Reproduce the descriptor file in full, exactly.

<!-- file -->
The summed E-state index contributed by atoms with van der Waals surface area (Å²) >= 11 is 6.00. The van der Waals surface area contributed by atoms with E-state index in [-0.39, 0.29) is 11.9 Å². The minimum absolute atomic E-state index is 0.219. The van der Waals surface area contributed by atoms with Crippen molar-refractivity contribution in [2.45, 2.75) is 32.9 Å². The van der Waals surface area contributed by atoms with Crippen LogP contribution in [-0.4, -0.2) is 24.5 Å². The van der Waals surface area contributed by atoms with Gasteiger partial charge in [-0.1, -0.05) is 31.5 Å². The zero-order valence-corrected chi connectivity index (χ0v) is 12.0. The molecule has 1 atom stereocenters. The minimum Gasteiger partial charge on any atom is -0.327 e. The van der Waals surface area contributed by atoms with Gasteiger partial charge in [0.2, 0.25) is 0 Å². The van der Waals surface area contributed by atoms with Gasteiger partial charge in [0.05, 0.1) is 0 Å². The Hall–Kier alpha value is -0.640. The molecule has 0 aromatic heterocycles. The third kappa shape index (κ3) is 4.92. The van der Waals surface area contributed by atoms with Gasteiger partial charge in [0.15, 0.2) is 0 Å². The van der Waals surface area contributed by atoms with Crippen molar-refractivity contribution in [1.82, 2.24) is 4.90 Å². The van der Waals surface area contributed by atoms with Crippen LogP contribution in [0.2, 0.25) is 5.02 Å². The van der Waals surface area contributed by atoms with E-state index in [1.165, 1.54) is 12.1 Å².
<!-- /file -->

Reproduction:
The summed E-state index contributed by atoms with van der Waals surface area (Å²) >= 11 is 6.00. The van der Waals surface area contributed by atoms with E-state index in [-0.39, 0.29) is 11.9 Å². The minimum absolute atomic E-state index is 0.219. The van der Waals surface area contributed by atoms with Crippen molar-refractivity contribution in [2.45, 2.75) is 32.9 Å². The van der Waals surface area contributed by atoms with Crippen LogP contribution in [-0.4, -0.2) is 24.5 Å². The van der Waals surface area contributed by atoms with Gasteiger partial charge in [-0.1, -0.05) is 31.5 Å². The zero-order valence-corrected chi connectivity index (χ0v) is 12.0. The molecule has 1 atom stereocenters. The minimum Gasteiger partial charge on any atom is -0.327 e. The van der Waals surface area contributed by atoms with Gasteiger partial charge in [0.2, 0.25) is 0 Å². The van der Waals surface area contributed by atoms with Gasteiger partial charge in [0.05, 0.1) is 0 Å². The Hall–Kier alpha value is -0.640. The molecule has 0 aromatic heterocycles. The third kappa shape index (κ3) is 4.92. The van der Waals surface area contributed by atoms with Gasteiger partial charge in [0.15, 0.2) is 0 Å². The van der Waals surface area contributed by atoms with Crippen molar-refractivity contribution in [1.82, 2.24) is 4.90 Å². The van der Waals surface area contributed by atoms with Crippen LogP contribution in [0.2, 0.25) is 5.02 Å². The van der Waals surface area contributed by atoms with E-state index in [1.165, 1.54) is 12.1 Å².